Graphical Data Display

A project log for Manucon - A glove based controller

Use this sensor-loaded glove to precisely and intuitively control any model aircraft. Heck, control everything!

RaptorTechRaptorTech 08/18/2014 at 03:210 Comments

Once I had sorted out my Arduino code, I decided I wanted to display the output data from the first prototype graphically. 

Although I was already able to read text data about the orientation of the hand and the position of the flex sensor through the Arduino serial window, rapidly scrolling numbers proved nearly impossible to interpret. It was difficult to confirm that the data I was generating accurately reflected the position of the glove.

A graphical output would allow me to compare the motion of the glove to the motion of graphics on screen, which is much easier to do. It is also great for explaining to people how Manucon works, and demonstrating it's capabilities.

I decided to use Processing because it makes constructing graphics extremely easy.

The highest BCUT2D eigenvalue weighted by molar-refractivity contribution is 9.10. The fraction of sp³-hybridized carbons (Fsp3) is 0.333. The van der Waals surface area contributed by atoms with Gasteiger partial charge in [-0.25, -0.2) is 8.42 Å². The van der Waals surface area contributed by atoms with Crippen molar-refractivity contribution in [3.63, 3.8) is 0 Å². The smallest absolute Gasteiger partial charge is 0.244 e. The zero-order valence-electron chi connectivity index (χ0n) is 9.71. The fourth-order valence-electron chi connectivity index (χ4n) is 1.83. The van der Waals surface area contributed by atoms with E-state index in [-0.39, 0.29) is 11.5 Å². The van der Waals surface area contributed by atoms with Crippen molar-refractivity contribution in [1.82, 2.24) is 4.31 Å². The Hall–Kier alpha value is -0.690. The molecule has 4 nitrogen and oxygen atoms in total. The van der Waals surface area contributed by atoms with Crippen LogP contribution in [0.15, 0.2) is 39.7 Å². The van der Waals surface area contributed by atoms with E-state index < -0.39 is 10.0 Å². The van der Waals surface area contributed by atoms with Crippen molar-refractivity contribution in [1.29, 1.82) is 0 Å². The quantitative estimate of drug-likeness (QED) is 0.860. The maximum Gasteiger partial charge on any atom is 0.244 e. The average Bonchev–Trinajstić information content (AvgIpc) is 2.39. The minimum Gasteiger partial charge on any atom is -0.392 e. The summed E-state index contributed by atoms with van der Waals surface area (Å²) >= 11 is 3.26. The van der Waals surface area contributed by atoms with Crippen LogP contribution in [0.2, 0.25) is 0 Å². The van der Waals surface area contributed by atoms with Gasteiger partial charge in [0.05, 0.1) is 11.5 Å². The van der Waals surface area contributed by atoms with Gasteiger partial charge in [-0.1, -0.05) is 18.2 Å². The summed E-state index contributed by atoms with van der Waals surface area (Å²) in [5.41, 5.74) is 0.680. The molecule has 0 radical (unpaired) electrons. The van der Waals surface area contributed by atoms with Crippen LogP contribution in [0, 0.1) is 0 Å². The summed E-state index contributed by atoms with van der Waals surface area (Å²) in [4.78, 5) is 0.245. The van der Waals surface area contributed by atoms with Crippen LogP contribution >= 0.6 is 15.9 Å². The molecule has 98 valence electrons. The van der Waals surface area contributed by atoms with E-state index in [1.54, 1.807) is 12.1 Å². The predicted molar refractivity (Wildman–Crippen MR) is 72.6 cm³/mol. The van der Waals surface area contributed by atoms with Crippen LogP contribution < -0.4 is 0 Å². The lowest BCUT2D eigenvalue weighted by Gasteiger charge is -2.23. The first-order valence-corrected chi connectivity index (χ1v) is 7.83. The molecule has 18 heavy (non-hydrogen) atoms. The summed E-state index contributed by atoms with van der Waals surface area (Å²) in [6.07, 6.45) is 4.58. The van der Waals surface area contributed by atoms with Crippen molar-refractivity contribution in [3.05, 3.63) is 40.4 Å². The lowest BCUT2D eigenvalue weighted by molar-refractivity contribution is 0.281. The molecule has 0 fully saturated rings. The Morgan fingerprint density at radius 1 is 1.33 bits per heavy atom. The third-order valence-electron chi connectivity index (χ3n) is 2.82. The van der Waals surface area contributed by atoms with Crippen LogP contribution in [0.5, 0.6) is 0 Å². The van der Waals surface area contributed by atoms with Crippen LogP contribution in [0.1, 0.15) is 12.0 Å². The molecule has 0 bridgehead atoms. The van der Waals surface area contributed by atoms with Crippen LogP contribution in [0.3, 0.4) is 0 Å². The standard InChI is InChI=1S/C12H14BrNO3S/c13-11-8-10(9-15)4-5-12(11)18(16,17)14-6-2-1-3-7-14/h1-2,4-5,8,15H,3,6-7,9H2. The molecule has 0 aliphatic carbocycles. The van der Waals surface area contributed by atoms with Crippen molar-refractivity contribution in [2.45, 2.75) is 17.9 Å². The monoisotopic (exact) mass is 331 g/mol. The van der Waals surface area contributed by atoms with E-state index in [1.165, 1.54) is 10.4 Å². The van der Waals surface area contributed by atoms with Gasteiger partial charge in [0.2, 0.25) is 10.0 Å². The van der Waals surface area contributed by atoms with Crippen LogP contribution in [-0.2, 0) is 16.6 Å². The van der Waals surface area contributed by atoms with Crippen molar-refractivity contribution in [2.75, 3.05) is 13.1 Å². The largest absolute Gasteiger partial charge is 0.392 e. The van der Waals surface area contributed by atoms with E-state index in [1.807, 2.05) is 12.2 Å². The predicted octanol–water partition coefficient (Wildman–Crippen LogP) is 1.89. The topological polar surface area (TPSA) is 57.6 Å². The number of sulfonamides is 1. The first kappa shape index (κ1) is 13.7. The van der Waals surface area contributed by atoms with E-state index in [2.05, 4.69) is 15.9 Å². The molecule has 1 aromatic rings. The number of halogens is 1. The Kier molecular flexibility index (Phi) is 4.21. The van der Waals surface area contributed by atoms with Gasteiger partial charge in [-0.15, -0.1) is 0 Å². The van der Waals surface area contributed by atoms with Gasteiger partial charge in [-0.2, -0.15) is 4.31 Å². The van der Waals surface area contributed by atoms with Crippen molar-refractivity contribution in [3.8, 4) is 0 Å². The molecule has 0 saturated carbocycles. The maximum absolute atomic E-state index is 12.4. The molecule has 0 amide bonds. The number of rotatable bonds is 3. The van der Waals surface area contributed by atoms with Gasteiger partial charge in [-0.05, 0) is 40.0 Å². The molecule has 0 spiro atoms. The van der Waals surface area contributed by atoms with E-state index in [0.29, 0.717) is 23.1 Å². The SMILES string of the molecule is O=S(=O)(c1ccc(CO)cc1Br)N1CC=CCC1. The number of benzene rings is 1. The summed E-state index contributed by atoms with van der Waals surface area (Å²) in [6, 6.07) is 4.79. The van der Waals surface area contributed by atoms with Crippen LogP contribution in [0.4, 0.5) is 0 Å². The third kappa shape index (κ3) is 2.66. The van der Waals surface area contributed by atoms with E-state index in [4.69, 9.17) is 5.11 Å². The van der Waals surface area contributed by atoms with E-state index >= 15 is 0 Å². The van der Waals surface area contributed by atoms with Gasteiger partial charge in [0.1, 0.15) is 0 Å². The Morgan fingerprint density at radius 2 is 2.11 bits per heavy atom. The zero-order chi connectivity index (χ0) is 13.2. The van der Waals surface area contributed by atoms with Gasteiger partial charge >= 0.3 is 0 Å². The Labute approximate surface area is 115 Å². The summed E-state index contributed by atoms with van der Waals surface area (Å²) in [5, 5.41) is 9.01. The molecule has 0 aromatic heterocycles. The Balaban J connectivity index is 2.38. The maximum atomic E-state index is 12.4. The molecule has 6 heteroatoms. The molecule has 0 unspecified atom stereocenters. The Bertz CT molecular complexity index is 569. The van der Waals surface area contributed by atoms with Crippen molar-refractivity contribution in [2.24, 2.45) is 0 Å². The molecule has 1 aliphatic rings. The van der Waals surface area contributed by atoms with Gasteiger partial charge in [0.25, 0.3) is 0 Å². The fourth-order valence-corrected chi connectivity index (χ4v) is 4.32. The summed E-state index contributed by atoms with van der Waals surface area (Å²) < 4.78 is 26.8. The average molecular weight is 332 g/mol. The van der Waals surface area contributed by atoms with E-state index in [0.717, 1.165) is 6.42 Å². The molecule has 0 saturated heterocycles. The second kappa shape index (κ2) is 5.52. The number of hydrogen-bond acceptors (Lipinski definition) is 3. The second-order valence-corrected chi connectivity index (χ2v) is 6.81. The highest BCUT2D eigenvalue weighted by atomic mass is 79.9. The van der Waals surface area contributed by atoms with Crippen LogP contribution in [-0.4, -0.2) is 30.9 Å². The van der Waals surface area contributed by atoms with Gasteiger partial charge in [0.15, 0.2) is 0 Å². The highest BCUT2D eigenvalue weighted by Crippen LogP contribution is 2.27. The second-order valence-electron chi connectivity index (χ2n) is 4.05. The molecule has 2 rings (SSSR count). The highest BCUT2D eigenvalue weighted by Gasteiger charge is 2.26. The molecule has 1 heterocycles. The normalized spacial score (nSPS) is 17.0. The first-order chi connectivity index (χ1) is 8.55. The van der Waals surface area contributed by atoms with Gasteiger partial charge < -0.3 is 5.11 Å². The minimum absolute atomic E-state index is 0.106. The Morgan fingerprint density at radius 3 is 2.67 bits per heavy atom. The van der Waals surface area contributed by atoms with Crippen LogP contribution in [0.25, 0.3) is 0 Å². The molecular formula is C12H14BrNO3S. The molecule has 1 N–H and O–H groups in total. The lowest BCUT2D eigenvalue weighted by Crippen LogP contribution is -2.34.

To carry data from Manucon to my laptop, I simply used the OSSEPs USB port. Accessing the Serial data from within Processing was simply a matter of initializing the appropriate serial port and doing analysis on the incoming strings. 

The incoming string is 3 numbers (between 0 and 1000) separated by the character 'x'. I can split the string apart at these x's to get the three data streams, and then use their values to format my graphical output on the screen.

Here is the result:

You may be noticing some glitching. This is a result of incorrectly formatted strings coming from the OSSEP Uno. The OSSEP is handling 3 input\/output streams (IMU, PPM to TX, and Serial) each of which requires somewhat precise timing. I decided to give precedence to the IMU and the PPM output streams because those are the ones responsible for controlling the plane. Therefor, timing on the Serial output can get messed up every once in a while, but it doesn't actually mean that the Manucon is sending the wrong information to the plane.

View the code on Github!